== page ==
Inactivating VEGF in mice and monkeys resulted in impaired trabecular bone formation and expansion of the hypertrophic zone, indicating inhibition of cartilage resorption (Gerber et al. 1999, Ryan et al. 1999). In addition, Vegfa conditional knockout mice driven by a Col2a1 promoter showed delayed invasion of blood vessels into the primary ossification center and delayed removal of terminal hypertrophic chondrocytes together with massive cell death in chondrocytes throughout the growth plate, demonstrating the importance of VEGFA in chondrocyte survival (Zelzer et al. 2004).

In vitro VEGF expression can be up-regulated by factors known to be important in the regulation of longitudinal bone growth such as fibroblast growth factor, transforming growth factor β, and IGF1 (Garcia-Ramirez et al. 2000). Studies on rats showed that in uterus and bone tissue, VEGF expression is up-regulated by estrogens (Hyder et al. 1996, Mekraldi et al. 2003). In humans, bone growth and estrogen levels increase in parallel during earlier phases of puberty, while at the end of puberty, growth ceases with a total replacement of cartilage by bone resulting in the fusion of the growth plate.

We hypothesized that estrogens have the capacity to stimulate local VEGF production in growth plate chondrocytes, and that this could be a possible mechanism involved in the process of growth plate maturation and fusion in humans. To address this, we performed in vivo studies in ovariectomized rats supplemented with estradiol (E2) and also in vitro studies in cultured rat chondrocytes exposed to E2, and assessed chondrocyte-specific expression of VEGF. In addition, we measured VEGF expression in growth plate specimens obtained from humans in different pubertal stages.

Materials and Methods

Animals and study protocol

Female Sprague–Dawley rats were purchased from Scanbur BK AB (Sollentuna, Sweden). The animals were housed in a temperature- and humidity-controlled room under a 0600 h light:0600 h darkness cycle, and allowed a soy-free diet containing 0.7% of calcium and 0.5% of phosphorus (R70; Lactamin AB, Kimstad, Sweden) and tap water ad libitum. All procedures were approved by the Ethics Committee at Göteborg University, and conformed to the National Institutes of Health Guide for the Care and Use of Laboratory Animals. The animals were randomly divided into three groups: sham operation+vehicle treatment (sham, n=12), OVX+vehicle treatment (OVX, n=10), and OVX+E2 treatment (E2, n=11). At 12 weeks of age (body weight, 251±2 g), the rats were either sham-operated or OVX under isoflurane anesthesia (Baxter Medical AB, Kista, Sweden), and small silastic implants were placed subcutaneously in the cervical region. The silastic implants were prepared as described previously, releasing 2.5 μg/day of E2 (Vandenput et al. 2002). Vehicle-treated animals received an empty implant. E2 was obtained from Sigma Chemical. After 6 weeks of treatment, the animals were killed by excision of the heart under isoflurane anesthesia, and the right proximal tibia was fixed in 4% paraformaldehyde, decalcified, and embedded in paraffin. Uterus size, correlating with estrogen levels, was smaller in the ovariectomized rats and slightly larger in the estrogen-supplemented animals compared with the sham-operated animals, indicating supra-physiological levels of estrogens in the estrogen-treated group. Study details were described previously (Tivesten et al. 2004, 2006).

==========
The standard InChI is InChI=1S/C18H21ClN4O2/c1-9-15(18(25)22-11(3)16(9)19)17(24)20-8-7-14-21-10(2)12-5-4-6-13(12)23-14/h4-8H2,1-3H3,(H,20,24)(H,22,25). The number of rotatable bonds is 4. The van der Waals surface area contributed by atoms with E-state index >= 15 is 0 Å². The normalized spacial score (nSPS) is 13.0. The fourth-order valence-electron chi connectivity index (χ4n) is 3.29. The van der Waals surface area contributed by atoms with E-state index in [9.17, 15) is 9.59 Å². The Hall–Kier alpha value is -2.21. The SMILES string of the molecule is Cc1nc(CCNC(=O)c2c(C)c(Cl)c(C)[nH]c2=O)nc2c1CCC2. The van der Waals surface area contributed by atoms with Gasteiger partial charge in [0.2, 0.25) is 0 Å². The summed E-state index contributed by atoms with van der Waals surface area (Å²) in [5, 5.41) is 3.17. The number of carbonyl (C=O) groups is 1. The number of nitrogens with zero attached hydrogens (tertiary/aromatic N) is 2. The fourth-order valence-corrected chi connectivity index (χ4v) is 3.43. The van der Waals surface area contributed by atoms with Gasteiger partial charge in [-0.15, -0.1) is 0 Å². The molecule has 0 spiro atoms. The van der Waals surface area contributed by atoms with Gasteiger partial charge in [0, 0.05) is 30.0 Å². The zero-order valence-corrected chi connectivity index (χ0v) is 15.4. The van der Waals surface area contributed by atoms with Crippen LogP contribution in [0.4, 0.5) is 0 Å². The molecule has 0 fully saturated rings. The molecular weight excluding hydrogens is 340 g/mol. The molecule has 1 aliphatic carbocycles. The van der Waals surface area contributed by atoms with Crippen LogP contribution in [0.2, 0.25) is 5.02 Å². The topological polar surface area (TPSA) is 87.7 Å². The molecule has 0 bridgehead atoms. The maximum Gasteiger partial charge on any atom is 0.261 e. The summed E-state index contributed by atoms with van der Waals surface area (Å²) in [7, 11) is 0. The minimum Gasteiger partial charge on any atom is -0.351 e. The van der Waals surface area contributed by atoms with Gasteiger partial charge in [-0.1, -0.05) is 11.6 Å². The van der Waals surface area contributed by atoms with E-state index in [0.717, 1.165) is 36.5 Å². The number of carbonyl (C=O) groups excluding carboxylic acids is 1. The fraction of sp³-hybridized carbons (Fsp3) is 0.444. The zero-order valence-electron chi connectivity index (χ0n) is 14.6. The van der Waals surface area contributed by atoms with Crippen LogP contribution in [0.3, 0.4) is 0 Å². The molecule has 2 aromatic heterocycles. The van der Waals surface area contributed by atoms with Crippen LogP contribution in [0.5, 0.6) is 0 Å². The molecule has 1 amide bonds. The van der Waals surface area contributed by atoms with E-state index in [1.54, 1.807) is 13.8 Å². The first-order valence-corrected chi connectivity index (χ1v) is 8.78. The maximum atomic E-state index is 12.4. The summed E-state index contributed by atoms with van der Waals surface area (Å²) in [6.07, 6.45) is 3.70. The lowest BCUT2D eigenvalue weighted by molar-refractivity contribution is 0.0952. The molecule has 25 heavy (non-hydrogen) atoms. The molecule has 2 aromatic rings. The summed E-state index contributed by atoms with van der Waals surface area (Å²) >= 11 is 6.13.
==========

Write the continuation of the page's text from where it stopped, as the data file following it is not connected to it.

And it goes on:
Patients and tissue preparation

Human proximal and distal femur growth plate tissues were collected from 12 girls at different pubertal stages who were undergoing surgery for different medical indications (Table 1). One fetal sample was collected from a female donor of 23 weeks of gestational age. The study protocol was approved by the local medical ethics committees of the Leiden University Center, Leiden, The Netherlands, and by the Karolinska University Hospital, Stockholm, Sweden. Informed consent was obtained from all patients and their parents. Epiphyseal samples were either directly frozen in liquid isopentane and stored at −80 °C or fixed in 10% formalin, decalcified, and embedded in paraffin. All tissue samples were processed in the same way.

Table 1

Patient information and human tissues. The diagnosis of each patient, location of growth plate, age, in years, Tanner pubertal breast stage (B1–B5), and experiment in which growth plate sample was used (IHC and/or qPCR) are given in the table

DiagnosisBoneAge (years)PubertyExperiment
Patient
1Leg length differenceDistal femur9B1–B2IHC
2Hip luxations, femur head resectionProximal femur12B2qPCR, IHC
3Leg length differenceDistal femur12B2IHC
4Leg length differenceDistal femur14B2–B3IHC
5Hip luxations, femur head resectionProximal femur13B3qPCR, IHC
6Cerebral palsy, femur head resectionProximal femur15B4IHC
7Osteosarcoma in tibiaDistal femur8B1qPCR
8Upper limb amputation of the legDistal femur9B1qPCR